IBM believes 100% of jobs will eventually change due to artificial intelligence, and new empirical research released last October 30 from the MIT-IBM Watson AI Lab reveals how. The research, The Future of Work: How New Technologies Are Transforming Tasks, used advanced machine learning techniques to analyze 170 million online job postings in the United States between 2010 and 2017. It shows, in the early stages of AI adoption, how tasks of individual jobs are transforming and the impact on employment and wages. "As new technologies continue to scale within businesses and across industries, it is our responsibility as innovators to understand not only the business process implications, but also the societal impact," said Martin Fleming, vice president and chief economist of IBM. "To that end, this empirical research from the MIT-IBM Watson AI Lab sheds new light on how tasks are reorganizing between people and machines as a result of AI and new technologies."
Rapid advancements in the field of artificial intelligence (AI) are uniquely poised to transform entire occupations and industries, changing the way work will be done in the future. It is imperative to understand the extent and nature of the changes so that we can prepare today for the jobs of tomorrow. New empirical work from the MIT-IBM Watson AI Lab uncovers how jobs will transform as AI and new technologies continue to scale across business and industries. We created a novel dataset using machine learning techniques on 170 million U.S. job postings. The dataset and research, The Future of Work: How New Technologies Are Transforming Tasks, allow us to extract key insights into how AI is shaping the future of work.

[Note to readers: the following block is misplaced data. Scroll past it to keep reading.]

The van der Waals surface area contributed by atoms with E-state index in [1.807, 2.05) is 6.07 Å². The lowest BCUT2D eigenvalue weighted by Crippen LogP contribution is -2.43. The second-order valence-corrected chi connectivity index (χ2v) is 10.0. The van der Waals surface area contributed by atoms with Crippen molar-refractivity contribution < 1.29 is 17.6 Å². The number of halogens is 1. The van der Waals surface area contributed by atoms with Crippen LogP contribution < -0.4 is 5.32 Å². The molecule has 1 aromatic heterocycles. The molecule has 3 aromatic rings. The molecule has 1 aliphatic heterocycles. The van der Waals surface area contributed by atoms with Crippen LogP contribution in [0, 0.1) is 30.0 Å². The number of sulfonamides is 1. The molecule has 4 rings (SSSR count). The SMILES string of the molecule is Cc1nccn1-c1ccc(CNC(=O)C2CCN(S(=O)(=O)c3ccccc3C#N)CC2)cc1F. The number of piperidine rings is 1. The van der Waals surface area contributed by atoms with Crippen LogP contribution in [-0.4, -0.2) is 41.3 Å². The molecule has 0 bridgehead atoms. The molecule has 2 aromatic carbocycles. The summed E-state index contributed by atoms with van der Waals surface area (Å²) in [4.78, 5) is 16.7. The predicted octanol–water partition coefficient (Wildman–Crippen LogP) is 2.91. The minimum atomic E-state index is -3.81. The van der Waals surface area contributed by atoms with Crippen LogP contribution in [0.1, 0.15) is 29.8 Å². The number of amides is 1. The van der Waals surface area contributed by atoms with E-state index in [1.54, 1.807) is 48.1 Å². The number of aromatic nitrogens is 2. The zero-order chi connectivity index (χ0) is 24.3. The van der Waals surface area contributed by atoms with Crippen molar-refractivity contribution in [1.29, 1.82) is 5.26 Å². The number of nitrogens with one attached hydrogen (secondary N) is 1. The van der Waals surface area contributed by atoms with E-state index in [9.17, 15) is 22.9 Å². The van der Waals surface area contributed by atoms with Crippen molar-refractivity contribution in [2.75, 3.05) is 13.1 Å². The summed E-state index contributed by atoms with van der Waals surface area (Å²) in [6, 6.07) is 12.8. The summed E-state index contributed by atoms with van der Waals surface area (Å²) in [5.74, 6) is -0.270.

Listen to The Modern Customer Podcast with Rob High here. Artificial intelligence seems to be popping up everywhere, and it has the potential to change nearly everything we know about data and the customer experience. However, it also brings up new issues regarding ethics and privacy. One of the keys to keeping AI ethical is for it to be transparent, says Rob High, vice president and chief technology officer of IBM Watson. When customers interact with a chatbot, for example, they need to know they are communicating with a machine and not an actual human.